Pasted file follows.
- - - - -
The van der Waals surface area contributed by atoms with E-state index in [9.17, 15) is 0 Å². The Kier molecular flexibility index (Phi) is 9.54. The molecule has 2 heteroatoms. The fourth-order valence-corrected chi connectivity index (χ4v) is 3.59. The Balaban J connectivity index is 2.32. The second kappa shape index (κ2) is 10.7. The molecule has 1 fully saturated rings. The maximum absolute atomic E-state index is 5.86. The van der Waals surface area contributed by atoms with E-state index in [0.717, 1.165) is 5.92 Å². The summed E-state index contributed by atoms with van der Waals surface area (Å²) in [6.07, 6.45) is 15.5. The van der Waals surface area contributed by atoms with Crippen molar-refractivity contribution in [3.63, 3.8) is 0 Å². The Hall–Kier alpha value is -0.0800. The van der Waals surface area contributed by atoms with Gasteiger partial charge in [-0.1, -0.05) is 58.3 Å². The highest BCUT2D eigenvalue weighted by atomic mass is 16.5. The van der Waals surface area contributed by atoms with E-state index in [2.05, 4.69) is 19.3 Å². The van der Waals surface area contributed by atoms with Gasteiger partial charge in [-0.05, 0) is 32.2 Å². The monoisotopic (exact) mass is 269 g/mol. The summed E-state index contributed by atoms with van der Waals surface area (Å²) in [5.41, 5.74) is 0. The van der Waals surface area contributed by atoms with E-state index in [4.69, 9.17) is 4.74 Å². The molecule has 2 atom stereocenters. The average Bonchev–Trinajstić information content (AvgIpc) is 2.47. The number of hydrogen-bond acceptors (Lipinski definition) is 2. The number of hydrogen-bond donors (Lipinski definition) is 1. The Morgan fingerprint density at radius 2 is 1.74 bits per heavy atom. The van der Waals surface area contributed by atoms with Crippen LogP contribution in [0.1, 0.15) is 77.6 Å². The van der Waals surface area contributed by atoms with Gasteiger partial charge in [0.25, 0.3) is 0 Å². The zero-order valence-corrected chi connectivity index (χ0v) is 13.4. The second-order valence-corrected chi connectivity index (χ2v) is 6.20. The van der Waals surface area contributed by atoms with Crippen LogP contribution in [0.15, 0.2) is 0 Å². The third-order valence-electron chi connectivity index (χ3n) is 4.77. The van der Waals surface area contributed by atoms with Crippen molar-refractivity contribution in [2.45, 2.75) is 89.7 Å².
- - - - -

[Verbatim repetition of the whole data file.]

The van der Waals surface area contributed by atoms with E-state index in [9.17, 15) is 0 Å². The Kier molecular flexibility index (Phi) is 9.54. The molecule has 2 heteroatoms. The fourth-order valence-corrected chi connectivity index (χ4v) is 3.59. The Balaban J connectivity index is 2.32. The second kappa shape index (κ2) is 10.7. The molecule has 1 fully saturated rings. The maximum absolute atomic E-state index is 5.86. The van der Waals surface area contributed by atoms with E-state index in [0.717, 1.165) is 5.92 Å². The summed E-state index contributed by atoms with van der Waals surface area (Å²) in [6.07, 6.45) is 15.5. The van der Waals surface area contributed by atoms with Crippen molar-refractivity contribution in [3.63, 3.8) is 0 Å². The Hall–Kier alpha value is -0.0800. The van der Waals surface area contributed by atoms with Gasteiger partial charge in [-0.1, -0.05) is 58.3 Å². The highest BCUT2D eigenvalue weighted by atomic mass is 16.5. The van der Waals surface area contributed by atoms with E-state index in [2.05, 4.69) is 19.3 Å². The van der Waals surface area contributed by atoms with Gasteiger partial charge in [-0.05, 0) is 32.2 Å². The monoisotopic (exact) mass is 269 g/mol. The summed E-state index contributed by atoms with van der Waals surface area (Å²) in [5.41, 5.74) is 0. The van der Waals surface area contributed by atoms with E-state index in [4.69, 9.17) is 4.74 Å². The molecule has 2 atom stereocenters. The average Bonchev–Trinajstić information content (AvgIpc) is 2.47. The number of hydrogen-bond acceptors (Lipinski definition) is 2. The number of hydrogen-bond donors (Lipinski definition) is 1. The Morgan fingerprint density at radius 2 is 1.74 bits per heavy atom. The van der Waals surface area contributed by atoms with Crippen LogP contribution in [0.1, 0.15) is 77.6 Å². The van der Waals surface area contributed by atoms with Gasteiger partial charge in [0.25, 0.3) is 0 Å². The zero-order valence-corrected chi connectivity index (χ0v) is 13.4. The second-order valence-corrected chi connectivity index (χ2v) is 6.20. The van der Waals surface area contributed by atoms with Crippen LogP contribution in [0.15, 0.2) is 0 Å². The third-order valence-electron chi connectivity index (χ3n) is 4.77. The van der Waals surface area contributed by atoms with Crippen molar-refractivity contribution in [2.45, 2.75) is 89.7 Å².